If you are driving north of Jacksonville along A1A, pull over when you see the small sign for Little Black Rock, not too far up ahead as you pass Big Talbot Island State Park. After you park, you will find a trail going into the North Florida jungle. Walk along this trail for about a mile, and as go, you will notice you can no longer hear the sounds of cars but instead the sounds of waves. Crest a sand dune and behold an almost always deserted beach filled with an amazing spectacle. On the other side of this dune is one of my favorite beaches and maybe my most memorable. After I left the Army, I used to surf up and down the Florida Atlantic Coast, but when I went to this beach, I left my board at home. A small barrier island protects the shore from the waves. Over that dune was a mystery I never tried to solve for fear the magic of my ignorance would be shattered. There are huge trees, my guess oaks, laying on their sides with the remains of their branches and roots laid bare to the sun. They are bleached white from the decades, possibly even centuries of exposure. How did they get there? I have no idea, but the power of my imagination has concocted many ideas. I doubt the gods fought a battle and these trees are the victims, but one can only imagine.
My friends and I use to come to this beach and climb and play among the trees as if we were kids again with little worries of the world. The trees were amazing, but for me they were not the best feature this beach had to offer. At the north end of the beach, there is a natural barrier. The ground becomes rocky. A black slick mud covers the ground. It is slowly hardening destined to become a permanent feature on the beach. Over the years, small cliffs have formed from this mud. They are not difficult to pass. They might be a deterrent to some, but the prize on the other side is worth the trouble. Beyond the cliffs is another part of the beach. Even more secluded is this perfect picture of a beach. It is smooth and crescent-shaped with the sea grape-covered dune and palm trees visible in the background. I would often go here and sit at the edge of the water. I would close my eyes and become one with my surroundings. I would hear the soft lapping of the waves and feel the warmth of the sun on my face. I felt like I could sit here for an eternity, meditating, one with the universe. I had so many problems back then and didn’t know how to fix any of them. I may have been having a difficult go at the time, but this moment on the beach was my brief respite, which I so desperately needed. This was my therapy. It may also explain why many other times I would sit on my longboard beyond the break, close my eyes, and search for that oneness. It has been many years since I have taken that journey down the trail, across the trees, and over the cliffs, but the powerful memories of that beach still permeates my soul. Even now, I can go outside, feel the warmth of the sun on my face, and hearken back to those memories and that peace.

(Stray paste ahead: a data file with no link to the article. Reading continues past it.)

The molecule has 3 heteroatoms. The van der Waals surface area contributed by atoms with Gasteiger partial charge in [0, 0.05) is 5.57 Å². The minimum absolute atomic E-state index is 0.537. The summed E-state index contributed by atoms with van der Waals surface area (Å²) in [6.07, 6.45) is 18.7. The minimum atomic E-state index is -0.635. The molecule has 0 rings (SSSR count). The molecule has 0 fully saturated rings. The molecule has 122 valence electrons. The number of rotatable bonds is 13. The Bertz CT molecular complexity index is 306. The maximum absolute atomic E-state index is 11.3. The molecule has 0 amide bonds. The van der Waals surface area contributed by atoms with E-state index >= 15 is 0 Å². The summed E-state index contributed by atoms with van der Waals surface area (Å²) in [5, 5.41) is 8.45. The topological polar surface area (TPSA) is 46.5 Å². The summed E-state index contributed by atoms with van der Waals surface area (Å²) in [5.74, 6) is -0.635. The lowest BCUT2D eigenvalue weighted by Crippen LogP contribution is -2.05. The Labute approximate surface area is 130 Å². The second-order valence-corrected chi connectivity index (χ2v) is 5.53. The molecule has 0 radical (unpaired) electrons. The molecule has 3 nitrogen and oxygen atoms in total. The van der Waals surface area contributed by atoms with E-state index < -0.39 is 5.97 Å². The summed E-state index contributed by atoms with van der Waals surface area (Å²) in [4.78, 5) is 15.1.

I don’t know how much time I have left on this Earth. It could be decades. It could be minutes. William Penn said, “Time is what we want most, but what we use worst.” When it is all over, do we want to look back and say, “I wish I wouldn’t have wasted so much time on the things that didn’t matter and spent more on the ones that did?” You can’t go back in the past, but you can fix your present and make the most of the time you have left. There have been times I wish I could have gone back in time, but then… I probably would have never made it to that beach.